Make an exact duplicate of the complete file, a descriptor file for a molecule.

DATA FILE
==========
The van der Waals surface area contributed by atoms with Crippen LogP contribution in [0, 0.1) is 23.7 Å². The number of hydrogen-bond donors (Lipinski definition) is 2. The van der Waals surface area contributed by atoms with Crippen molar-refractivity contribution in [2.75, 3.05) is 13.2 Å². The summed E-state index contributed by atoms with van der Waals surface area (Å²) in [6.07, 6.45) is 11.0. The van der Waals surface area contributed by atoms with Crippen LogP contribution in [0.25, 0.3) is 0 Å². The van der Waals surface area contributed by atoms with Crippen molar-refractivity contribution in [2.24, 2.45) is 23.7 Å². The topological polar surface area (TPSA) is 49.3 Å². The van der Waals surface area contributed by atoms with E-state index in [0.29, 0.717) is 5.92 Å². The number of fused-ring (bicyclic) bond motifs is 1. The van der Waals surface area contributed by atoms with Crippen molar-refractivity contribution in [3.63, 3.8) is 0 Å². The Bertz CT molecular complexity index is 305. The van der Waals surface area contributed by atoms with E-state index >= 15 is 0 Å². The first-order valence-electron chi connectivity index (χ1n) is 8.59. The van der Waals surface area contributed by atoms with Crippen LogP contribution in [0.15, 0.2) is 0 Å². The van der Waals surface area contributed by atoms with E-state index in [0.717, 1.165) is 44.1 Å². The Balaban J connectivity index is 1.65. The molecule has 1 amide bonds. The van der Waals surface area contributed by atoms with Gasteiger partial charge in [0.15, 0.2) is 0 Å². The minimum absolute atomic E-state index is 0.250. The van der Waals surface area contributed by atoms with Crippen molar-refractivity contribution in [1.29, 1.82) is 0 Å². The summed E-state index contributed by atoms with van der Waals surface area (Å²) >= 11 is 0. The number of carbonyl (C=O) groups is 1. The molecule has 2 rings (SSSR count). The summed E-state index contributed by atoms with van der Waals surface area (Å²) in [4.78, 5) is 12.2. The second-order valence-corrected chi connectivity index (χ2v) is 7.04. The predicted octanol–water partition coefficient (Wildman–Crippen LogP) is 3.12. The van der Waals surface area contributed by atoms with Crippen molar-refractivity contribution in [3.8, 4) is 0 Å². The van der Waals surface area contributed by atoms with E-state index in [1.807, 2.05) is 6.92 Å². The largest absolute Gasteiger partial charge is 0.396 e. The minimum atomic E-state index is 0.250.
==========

The van der Waals surface area contributed by atoms with Crippen LogP contribution in [0, 0.1) is 23.7 Å². The number of hydrogen-bond donors (Lipinski definition) is 2. The van der Waals surface area contributed by atoms with Crippen molar-refractivity contribution in [2.75, 3.05) is 13.2 Å². The summed E-state index contributed by atoms with van der Waals surface area (Å²) in [6.07, 6.45) is 11.0. The van der Waals surface area contributed by atoms with Crippen LogP contribution in [0.25, 0.3) is 0 Å². The van der Waals surface area contributed by atoms with Crippen molar-refractivity contribution in [2.24, 2.45) is 23.7 Å². The topological polar surface area (TPSA) is 49.3 Å². The van der Waals surface area contributed by atoms with E-state index in [0.29, 0.717) is 5.92 Å². The number of fused-ring (bicyclic) bond motifs is 1. The van der Waals surface area contributed by atoms with Crippen molar-refractivity contribution in [3.63, 3.8) is 0 Å². The Bertz CT molecular complexity index is 305. The van der Waals surface area contributed by atoms with E-state index >= 15 is 0 Å². The first-order valence-electron chi connectivity index (χ1n) is 8.59. The van der Waals surface area contributed by atoms with Crippen LogP contribution in [0.15, 0.2) is 0 Å². The van der Waals surface area contributed by atoms with E-state index in [0.717, 1.165) is 44.1 Å². The Balaban J connectivity index is 1.65. The molecule has 1 amide bonds. The van der Waals surface area contributed by atoms with Gasteiger partial charge in [0.15, 0.2) is 0 Å². The minimum absolute atomic E-state index is 0.250. The van der Waals surface area contributed by atoms with Crippen molar-refractivity contribution in [1.29, 1.82) is 0 Å². The summed E-state index contributed by atoms with van der Waals surface area (Å²) >= 11 is 0. The number of carbonyl (C=O) groups is 1. The molecule has 2 rings (SSSR count). The summed E-state index contributed by atoms with van der Waals surface area (Å²) in [4.78, 5) is 12.2. The second-order valence-corrected chi connectivity index (χ2v) is 7.04. The predicted octanol–water partition coefficient (Wildman–Crippen LogP) is 3.12. The van der Waals surface area contributed by atoms with Crippen molar-refractivity contribution in [3.8, 4) is 0 Å². The van der Waals surface area contributed by atoms with E-state index in [1.807, 2.05) is 6.92 Å². The largest absolute Gasteiger partial charge is 0.396 e. The minimum atomic E-state index is 0.250.